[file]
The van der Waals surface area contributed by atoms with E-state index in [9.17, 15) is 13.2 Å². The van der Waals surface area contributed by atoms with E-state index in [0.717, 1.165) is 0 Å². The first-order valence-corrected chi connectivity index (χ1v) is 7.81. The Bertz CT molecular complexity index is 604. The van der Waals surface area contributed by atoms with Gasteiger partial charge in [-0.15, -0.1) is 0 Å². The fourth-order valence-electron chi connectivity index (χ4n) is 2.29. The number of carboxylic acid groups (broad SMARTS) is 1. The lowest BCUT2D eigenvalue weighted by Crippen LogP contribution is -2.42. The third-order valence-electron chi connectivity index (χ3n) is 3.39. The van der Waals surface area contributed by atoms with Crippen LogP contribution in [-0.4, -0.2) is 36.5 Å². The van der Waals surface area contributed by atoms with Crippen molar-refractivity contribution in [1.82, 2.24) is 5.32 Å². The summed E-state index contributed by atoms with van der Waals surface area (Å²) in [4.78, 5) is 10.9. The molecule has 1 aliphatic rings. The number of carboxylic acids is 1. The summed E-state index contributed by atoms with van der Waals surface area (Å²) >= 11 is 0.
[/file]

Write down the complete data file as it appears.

The van der Waals surface area contributed by atoms with E-state index in [9.17, 15) is 13.2 Å². The van der Waals surface area contributed by atoms with E-state index in [0.717, 1.165) is 0 Å². The first-order valence-corrected chi connectivity index (χ1v) is 7.81. The Bertz CT molecular complexity index is 604. The van der Waals surface area contributed by atoms with Gasteiger partial charge in [-0.15, -0.1) is 0 Å². The fourth-order valence-electron chi connectivity index (χ4n) is 2.29. The number of carboxylic acid groups (broad SMARTS) is 1. The lowest BCUT2D eigenvalue weighted by Crippen LogP contribution is -2.42. The third-order valence-electron chi connectivity index (χ3n) is 3.39. The van der Waals surface area contributed by atoms with Crippen LogP contribution in [-0.4, -0.2) is 36.5 Å². The van der Waals surface area contributed by atoms with Crippen molar-refractivity contribution in [1.82, 2.24) is 5.32 Å². The summed E-state index contributed by atoms with van der Waals surface area (Å²) in [4.78, 5) is 10.9. The molecule has 1 aliphatic rings. The number of carboxylic acids is 1. The summed E-state index contributed by atoms with van der Waals surface area (Å²) >= 11 is 0.